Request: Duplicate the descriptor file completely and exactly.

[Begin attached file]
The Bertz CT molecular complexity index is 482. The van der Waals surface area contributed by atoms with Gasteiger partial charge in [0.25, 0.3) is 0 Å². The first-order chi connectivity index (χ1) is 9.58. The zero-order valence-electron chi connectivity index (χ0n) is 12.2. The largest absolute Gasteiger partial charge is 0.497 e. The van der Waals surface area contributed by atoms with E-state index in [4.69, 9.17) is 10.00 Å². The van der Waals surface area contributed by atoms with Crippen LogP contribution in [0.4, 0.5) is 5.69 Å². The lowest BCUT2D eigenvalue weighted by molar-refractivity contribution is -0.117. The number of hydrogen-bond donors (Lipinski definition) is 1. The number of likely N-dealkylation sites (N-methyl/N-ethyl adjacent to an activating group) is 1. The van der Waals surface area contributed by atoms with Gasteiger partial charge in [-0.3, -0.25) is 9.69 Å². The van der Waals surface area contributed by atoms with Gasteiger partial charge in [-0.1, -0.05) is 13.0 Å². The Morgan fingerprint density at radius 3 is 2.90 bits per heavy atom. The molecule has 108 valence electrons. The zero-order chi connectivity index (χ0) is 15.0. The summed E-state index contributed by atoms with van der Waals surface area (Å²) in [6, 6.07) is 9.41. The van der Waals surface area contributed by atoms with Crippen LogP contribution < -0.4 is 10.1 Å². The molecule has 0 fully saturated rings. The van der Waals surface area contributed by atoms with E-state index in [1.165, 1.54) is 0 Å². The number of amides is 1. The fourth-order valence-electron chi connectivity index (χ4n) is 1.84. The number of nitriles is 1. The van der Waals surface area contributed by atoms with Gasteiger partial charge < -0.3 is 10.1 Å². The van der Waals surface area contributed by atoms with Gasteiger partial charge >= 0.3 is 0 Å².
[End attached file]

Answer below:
The Bertz CT molecular complexity index is 482. The van der Waals surface area contributed by atoms with Gasteiger partial charge in [0.25, 0.3) is 0 Å². The first-order chi connectivity index (χ1) is 9.58. The zero-order valence-electron chi connectivity index (χ0n) is 12.2. The largest absolute Gasteiger partial charge is 0.497 e. The van der Waals surface area contributed by atoms with E-state index in [4.69, 9.17) is 10.00 Å². The van der Waals surface area contributed by atoms with Crippen LogP contribution in [0.4, 0.5) is 5.69 Å². The lowest BCUT2D eigenvalue weighted by molar-refractivity contribution is -0.117. The number of hydrogen-bond donors (Lipinski definition) is 1. The number of likely N-dealkylation sites (N-methyl/N-ethyl adjacent to an activating group) is 1. The van der Waals surface area contributed by atoms with Gasteiger partial charge in [-0.3, -0.25) is 9.69 Å². The van der Waals surface area contributed by atoms with Gasteiger partial charge in [-0.1, -0.05) is 13.0 Å². The Morgan fingerprint density at radius 3 is 2.90 bits per heavy atom. The molecule has 108 valence electrons. The zero-order chi connectivity index (χ0) is 15.0. The summed E-state index contributed by atoms with van der Waals surface area (Å²) in [6, 6.07) is 9.41. The van der Waals surface area contributed by atoms with Crippen LogP contribution < -0.4 is 10.1 Å². The molecule has 0 fully saturated rings. The van der Waals surface area contributed by atoms with E-state index in [1.165, 1.54) is 0 Å². The number of amides is 1. The fourth-order valence-electron chi connectivity index (χ4n) is 1.84. The number of nitriles is 1. The van der Waals surface area contributed by atoms with Gasteiger partial charge < -0.3 is 10.1 Å². The van der Waals surface area contributed by atoms with Gasteiger partial charge >= 0.3 is 0 Å².